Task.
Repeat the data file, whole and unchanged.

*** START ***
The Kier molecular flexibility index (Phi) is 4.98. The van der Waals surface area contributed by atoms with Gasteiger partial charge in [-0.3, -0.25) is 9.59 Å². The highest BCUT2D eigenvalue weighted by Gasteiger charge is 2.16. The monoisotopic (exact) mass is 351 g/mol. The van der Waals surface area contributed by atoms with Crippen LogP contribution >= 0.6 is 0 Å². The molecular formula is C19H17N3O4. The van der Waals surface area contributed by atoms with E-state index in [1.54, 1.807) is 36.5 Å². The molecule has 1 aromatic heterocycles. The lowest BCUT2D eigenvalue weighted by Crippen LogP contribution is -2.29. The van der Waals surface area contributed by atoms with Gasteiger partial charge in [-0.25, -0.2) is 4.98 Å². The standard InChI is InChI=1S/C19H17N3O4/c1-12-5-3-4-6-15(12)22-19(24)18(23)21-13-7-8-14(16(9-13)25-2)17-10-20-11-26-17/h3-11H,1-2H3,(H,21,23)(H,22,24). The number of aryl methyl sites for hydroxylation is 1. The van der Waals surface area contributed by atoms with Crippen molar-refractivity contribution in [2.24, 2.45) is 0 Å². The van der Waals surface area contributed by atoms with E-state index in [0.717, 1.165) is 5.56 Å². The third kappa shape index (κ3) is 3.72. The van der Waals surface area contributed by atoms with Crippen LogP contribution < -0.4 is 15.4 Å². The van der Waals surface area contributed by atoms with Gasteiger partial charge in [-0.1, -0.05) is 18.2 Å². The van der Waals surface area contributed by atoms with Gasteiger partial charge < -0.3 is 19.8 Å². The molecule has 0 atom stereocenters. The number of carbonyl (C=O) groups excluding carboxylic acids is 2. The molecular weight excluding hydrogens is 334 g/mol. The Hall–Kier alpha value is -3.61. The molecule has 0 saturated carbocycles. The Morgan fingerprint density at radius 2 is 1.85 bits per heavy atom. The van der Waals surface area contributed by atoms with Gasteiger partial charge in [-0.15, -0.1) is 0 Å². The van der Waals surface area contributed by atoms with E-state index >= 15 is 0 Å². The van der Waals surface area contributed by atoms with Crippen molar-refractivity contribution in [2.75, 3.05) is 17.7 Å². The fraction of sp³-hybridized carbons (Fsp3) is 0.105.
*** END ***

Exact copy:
The Kier molecular flexibility index (Phi) is 4.98. The van der Waals surface area contributed by atoms with Gasteiger partial charge in [-0.3, -0.25) is 9.59 Å². The highest BCUT2D eigenvalue weighted by Gasteiger charge is 2.16. The monoisotopic (exact) mass is 351 g/mol. The van der Waals surface area contributed by atoms with Crippen LogP contribution >= 0.6 is 0 Å². The molecular formula is C19H17N3O4. The van der Waals surface area contributed by atoms with E-state index in [1.54, 1.807) is 36.5 Å². The molecule has 1 aromatic heterocycles. The lowest BCUT2D eigenvalue weighted by Crippen LogP contribution is -2.29. The van der Waals surface area contributed by atoms with Gasteiger partial charge in [-0.25, -0.2) is 4.98 Å². The standard InChI is InChI=1S/C19H17N3O4/c1-12-5-3-4-6-15(12)22-19(24)18(23)21-13-7-8-14(16(9-13)25-2)17-10-20-11-26-17/h3-11H,1-2H3,(H,21,23)(H,22,24). The number of aryl methyl sites for hydroxylation is 1. The van der Waals surface area contributed by atoms with Crippen molar-refractivity contribution in [2.24, 2.45) is 0 Å². The van der Waals surface area contributed by atoms with E-state index in [0.717, 1.165) is 5.56 Å². The third kappa shape index (κ3) is 3.72. The van der Waals surface area contributed by atoms with Crippen LogP contribution < -0.4 is 15.4 Å². The van der Waals surface area contributed by atoms with Gasteiger partial charge in [-0.1, -0.05) is 18.2 Å². The van der Waals surface area contributed by atoms with Gasteiger partial charge < -0.3 is 19.8 Å². The molecule has 0 atom stereocenters. The number of carbonyl (C=O) groups excluding carboxylic acids is 2. The molecular weight excluding hydrogens is 334 g/mol. The Hall–Kier alpha value is -3.61. The molecule has 0 saturated carbocycles. The Morgan fingerprint density at radius 2 is 1.85 bits per heavy atom. The van der Waals surface area contributed by atoms with Gasteiger partial charge in [-0.15, -0.1) is 0 Å². The van der Waals surface area contributed by atoms with E-state index >= 15 is 0 Å². The van der Waals surface area contributed by atoms with Crippen molar-refractivity contribution in [2.75, 3.05) is 17.7 Å². The fraction of sp³-hybridized carbons (Fsp3) is 0.105.